Although Jeremiah had expected to suffer for being God's prophet, the degree of suffering was much greater than he had expected. Thus, Jeremiah decided to quit serving the Lord (Jer 20:9).
Jesus told His disciples He would "suffer greatly" and "be put to death" (Mt 16:21). Peter knew that disciples follow their masters and that he didn't want to suffer. Consequently, Peter tried to talk Jesus out of suffering. Then "Jesus turned on Peter and said, 'Get out of My sight, you satan! You are trying to make Me trip and fall. You are not judging by God's standards but by man's' " (Mt 16:23).
We, like Jeremiah and Peter, want no suffering, or at least less suffering, in the Christian life. However Jesus insists: "If a man wishes to come after Me, he must deny his very self, take up his cross, and begin to follow in My footsteps" (Mt 16:24). Although Jesus will remove some of our sufferings by forgiving, healing, and freeing us, He will also call us to take His yoke on us and learn from Him (Mt 11:29), bear our "share of the hardship which the gospel entails" (2 Tm 1:8), "know how to share in His sufferings by being formed into the pattern of His death" (Phil 3:10), and rejoice "in the measure that" we "share Christ's sufferings" (1 Pt 4:13).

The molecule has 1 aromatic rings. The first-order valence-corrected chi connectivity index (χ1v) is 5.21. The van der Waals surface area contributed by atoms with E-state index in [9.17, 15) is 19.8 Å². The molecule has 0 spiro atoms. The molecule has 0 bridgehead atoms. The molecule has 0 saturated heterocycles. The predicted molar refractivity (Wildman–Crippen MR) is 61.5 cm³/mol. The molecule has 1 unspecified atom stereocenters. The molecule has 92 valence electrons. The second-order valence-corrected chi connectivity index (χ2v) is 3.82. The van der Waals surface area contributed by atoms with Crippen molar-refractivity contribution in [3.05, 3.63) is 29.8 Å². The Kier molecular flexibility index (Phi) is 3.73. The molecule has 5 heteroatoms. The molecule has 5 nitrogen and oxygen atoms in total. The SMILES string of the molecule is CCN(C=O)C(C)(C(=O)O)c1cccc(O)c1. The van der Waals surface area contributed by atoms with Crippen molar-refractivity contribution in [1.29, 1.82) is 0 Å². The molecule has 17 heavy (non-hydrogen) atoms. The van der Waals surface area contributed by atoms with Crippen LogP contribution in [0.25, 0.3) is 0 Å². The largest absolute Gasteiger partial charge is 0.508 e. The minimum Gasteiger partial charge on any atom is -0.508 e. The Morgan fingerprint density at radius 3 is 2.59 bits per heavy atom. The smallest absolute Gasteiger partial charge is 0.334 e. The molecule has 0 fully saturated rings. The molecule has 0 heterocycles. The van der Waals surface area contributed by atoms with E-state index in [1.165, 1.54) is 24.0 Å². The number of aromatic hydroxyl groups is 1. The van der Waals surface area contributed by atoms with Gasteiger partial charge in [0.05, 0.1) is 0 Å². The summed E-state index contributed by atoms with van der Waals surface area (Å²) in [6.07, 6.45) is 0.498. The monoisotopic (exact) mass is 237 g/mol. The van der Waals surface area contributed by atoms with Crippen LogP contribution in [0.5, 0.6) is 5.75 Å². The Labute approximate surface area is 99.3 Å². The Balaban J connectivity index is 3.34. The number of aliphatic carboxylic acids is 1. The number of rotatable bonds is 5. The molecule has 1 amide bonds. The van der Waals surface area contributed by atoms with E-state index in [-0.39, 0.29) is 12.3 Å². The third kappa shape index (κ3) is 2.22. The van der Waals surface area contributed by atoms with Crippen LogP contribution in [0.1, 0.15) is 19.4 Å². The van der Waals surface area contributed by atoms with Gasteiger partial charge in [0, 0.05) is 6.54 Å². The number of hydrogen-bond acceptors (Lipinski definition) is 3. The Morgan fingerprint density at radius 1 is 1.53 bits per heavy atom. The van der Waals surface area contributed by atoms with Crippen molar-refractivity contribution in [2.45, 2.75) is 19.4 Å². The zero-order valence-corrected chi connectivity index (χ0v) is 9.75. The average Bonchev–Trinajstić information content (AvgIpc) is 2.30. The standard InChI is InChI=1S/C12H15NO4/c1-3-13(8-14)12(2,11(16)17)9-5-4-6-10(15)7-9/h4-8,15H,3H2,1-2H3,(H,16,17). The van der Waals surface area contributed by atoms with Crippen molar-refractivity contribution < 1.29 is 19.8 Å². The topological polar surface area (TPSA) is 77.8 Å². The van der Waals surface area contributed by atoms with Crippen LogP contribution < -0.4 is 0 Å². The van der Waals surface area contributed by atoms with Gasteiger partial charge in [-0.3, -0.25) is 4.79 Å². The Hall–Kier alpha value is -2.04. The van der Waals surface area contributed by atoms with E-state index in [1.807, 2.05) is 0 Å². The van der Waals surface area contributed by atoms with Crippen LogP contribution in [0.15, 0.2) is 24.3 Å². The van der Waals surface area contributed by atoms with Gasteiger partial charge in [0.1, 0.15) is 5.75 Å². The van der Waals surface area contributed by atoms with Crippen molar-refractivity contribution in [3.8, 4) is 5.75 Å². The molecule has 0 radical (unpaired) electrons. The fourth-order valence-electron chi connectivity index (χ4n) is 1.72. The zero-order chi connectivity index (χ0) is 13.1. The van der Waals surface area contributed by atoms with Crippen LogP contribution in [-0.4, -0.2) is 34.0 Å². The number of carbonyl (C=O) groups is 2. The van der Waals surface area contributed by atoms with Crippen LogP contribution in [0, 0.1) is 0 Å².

A cross-less, painless Christianity is not true Christianity. "Lift high the cross!"
|Rescript: In accord with the Code of Canon Law, I hereby grant the Nihil Obstat ("Permission to Publish") for One Bread, One Body covering the period from August 1, 2017 through September 30, 2017.
†Most Reverend Joseph R. Binzer, Auxiliary Bishop, Vicar General of the Archdiocese of Cincinnati, February 27, 2017.